In America's struggle with radical Islamists, who believe in Mohammedan supremacy to all other religions, few issues are as important as the issue of evaluating Islam as a religion. Whether we look at the martyrdom motivation of individual Islamist suicide bombers or at the cultural values of violence and peace in Islam broadly, we must accurately assess the nature of our enemies to craft our own policy. We are limited in our capability to undertake this evaluation, however, by a generation of post-modernism and the interfaith movement. Their intellectual positions of complete cultural relativism, moral equivalence, and apology for the history of Christianity have become deeply engrained in the European-American political class and secular elites. Most of the West's leaders have been left without the values, philosophy, analytical tools, and will needed to revise the Western world view for the "long war".
Any evaluation of Islam, as with any evaluation of religion* in a conflict situation, should include an assessment of whether the religion is false. While we can choose to respect individual religious commitments on the basis of our respect for the existential needs of individual human lives, we cannot solve the larger problems of religious conflict between religions collectively organized as societies and cultures without deciding whether the religions--our own and those of our enemies--are worthy of preservation and encouragement, or containment, or reformation, or suppression. We do not have to conceive of our present struggle as a war of cultures or civilizations to realize that we might well face decisions about what to do with Islamism wherever it exists as a state-affiliated religion. We do not want to be in the situation of defeating Islamist terrorists and semi-organized armies, only to face resurgent Islamist conflict a decade or generation later, because we did not deal with its underlying religious qualities. Surely, our policies would be different if we respected Islam as a true religon (for want of a better term, for the moment) or if we were compelled to understand it as a violent perversion of human religious needs.
I do not pretend to have any solution to the issue I raise. I know little about the history and sociology of religions, and nearly nothing about the history and doctrine of Islam, and little about the Middle East. I have some sense of the intellectual landmines surrounding the issue. Someone must, however, put the issue on the table for discussion; since this issue worries me, I shall try.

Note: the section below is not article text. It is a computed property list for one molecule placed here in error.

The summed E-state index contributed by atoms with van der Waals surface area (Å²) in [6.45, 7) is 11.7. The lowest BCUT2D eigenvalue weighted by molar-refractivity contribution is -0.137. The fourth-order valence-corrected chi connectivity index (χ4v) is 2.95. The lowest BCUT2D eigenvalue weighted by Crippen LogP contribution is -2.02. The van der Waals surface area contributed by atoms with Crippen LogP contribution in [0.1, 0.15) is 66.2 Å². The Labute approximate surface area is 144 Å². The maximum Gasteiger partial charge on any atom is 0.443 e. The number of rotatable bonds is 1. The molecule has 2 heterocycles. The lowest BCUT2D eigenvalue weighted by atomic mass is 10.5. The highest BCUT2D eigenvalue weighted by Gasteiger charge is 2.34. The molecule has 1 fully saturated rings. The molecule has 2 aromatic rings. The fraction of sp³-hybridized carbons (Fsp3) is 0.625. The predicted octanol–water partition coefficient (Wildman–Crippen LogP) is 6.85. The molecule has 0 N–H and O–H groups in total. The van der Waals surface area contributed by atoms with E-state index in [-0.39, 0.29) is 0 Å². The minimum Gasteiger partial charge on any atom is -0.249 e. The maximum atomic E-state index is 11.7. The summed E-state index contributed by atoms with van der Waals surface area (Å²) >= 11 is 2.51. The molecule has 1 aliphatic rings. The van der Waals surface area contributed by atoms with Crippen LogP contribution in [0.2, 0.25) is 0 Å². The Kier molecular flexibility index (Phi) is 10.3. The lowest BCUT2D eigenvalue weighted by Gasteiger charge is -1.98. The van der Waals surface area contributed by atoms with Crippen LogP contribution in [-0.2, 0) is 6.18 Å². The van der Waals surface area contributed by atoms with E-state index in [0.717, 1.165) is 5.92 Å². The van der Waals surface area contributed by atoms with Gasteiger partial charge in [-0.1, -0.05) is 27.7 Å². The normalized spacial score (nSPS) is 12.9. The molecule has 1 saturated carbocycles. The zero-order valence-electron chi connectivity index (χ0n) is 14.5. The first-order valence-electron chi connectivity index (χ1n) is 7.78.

Let's start by seeing what kind of a question we are asking and what vocabulary we must use to discuss it. First, of all, when we ask whether a particular religion is a true or false religion, we are not asking a scientific question. A religion cannot be a true or false religion in the same sense that a scientific theory can be true or false, or that a science can be a true or false science. Scientific truth involves controlled experiment and empirical testability, which religion cannot. All religions recognized today as such involve faith in a way that ultimately denies scientific knowledge.(1)
We are not, second, asking whether a religion is different from an ideology or a philosophy. A false religion is not necessarily a ideology or a philosophy. If a true religion is to be establishe as an independent human phenomenon, not reducible (but not unrelated) to "philosophy" or "ideology", a false religion should be, simply, a false religion, not a disguised philosophy or ideology.
Third, whether a religion is a true or false religion cannot be established solely by reference to the phenomenology of religious experience (think of Heidegger's ambiguities in _Being and Time_ regarding authenticity; or James in _Varieties of Religious Experience_). Religious experiences have much in common across all recognized religions, as comparative studies have long shown (a premiss of the interfaith movement). They also have much in common with non-religious experiences, including those described in ancient non-religious mythologies and those reported in contemporary accounts of extra-terrestrial abductions.
Fourth, a true religion or false religion cannot be established simply by self-attestation, as in its theological doctrine and apologetics. All religions claims to be true; those claims by themselves are not necessarily persuasive. Assessment involves evaluation that is convincing to someone else, to third parties, and to disbelievers. It involves demonstration, in the sense of persuasion, though not scientific proof.(2)
A true or false religion cannot be identified be examining its doctrines or central beliefs alone. Most secular observers would probably argue that any religion must express belief in a supernatural deity (or deities or demiurge or creative principle). Other persons would argue that any religion must embody an ethical philosophy. Still others would say that a religion, to be considered a true religion, must involve spiritualism. Sensible as these requirements seem, some observers, Darwin in _Expression of Emotions_, for instance, think that religion can involve emotional postures alone, such as awe or wonder in the face of the universe, or a emotion of dependency upon a higher power. Here we would have religion without intellectual content.(3)